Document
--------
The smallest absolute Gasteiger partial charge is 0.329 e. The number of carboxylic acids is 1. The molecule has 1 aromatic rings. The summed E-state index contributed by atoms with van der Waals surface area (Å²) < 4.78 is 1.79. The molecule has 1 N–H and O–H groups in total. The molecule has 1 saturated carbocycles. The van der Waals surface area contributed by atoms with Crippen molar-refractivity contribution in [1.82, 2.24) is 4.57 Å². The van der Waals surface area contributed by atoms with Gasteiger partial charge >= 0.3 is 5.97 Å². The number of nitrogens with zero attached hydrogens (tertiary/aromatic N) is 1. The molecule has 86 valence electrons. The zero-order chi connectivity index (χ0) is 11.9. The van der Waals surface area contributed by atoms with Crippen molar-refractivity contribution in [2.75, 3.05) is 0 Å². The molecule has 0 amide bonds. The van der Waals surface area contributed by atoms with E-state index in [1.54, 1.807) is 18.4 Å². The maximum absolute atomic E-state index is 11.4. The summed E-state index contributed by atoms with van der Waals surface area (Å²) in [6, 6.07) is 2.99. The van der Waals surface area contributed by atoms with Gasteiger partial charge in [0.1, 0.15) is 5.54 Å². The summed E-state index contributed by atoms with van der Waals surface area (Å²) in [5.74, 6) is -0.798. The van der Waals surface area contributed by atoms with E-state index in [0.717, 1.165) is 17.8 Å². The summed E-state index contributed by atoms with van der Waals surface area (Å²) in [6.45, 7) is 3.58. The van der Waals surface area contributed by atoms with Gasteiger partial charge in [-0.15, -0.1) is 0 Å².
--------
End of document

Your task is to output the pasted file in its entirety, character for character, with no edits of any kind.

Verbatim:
The smallest absolute Gasteiger partial charge is 0.329 e. The number of carboxylic acids is 1. The molecule has 1 aromatic rings. The summed E-state index contributed by atoms with van der Waals surface area (Å²) < 4.78 is 1.79. The molecule has 1 N–H and O–H groups in total. The molecule has 1 saturated carbocycles. The van der Waals surface area contributed by atoms with Crippen molar-refractivity contribution in [1.82, 2.24) is 4.57 Å². The van der Waals surface area contributed by atoms with Gasteiger partial charge >= 0.3 is 5.97 Å². The number of nitrogens with zero attached hydrogens (tertiary/aromatic N) is 1. The molecule has 86 valence electrons. The zero-order chi connectivity index (χ0) is 11.9. The van der Waals surface area contributed by atoms with Crippen molar-refractivity contribution in [2.75, 3.05) is 0 Å². The molecule has 0 amide bonds. The van der Waals surface area contributed by atoms with E-state index in [1.54, 1.807) is 18.4 Å². The maximum absolute atomic E-state index is 11.4. The summed E-state index contributed by atoms with van der Waals surface area (Å²) in [6, 6.07) is 2.99. The van der Waals surface area contributed by atoms with Gasteiger partial charge in [0.1, 0.15) is 5.54 Å². The summed E-state index contributed by atoms with van der Waals surface area (Å²) in [5.74, 6) is -0.798. The van der Waals surface area contributed by atoms with E-state index in [0.717, 1.165) is 17.8 Å². The summed E-state index contributed by atoms with van der Waals surface area (Å²) in [6.45, 7) is 3.58. The van der Waals surface area contributed by atoms with Gasteiger partial charge in [-0.15, -0.1) is 0 Å².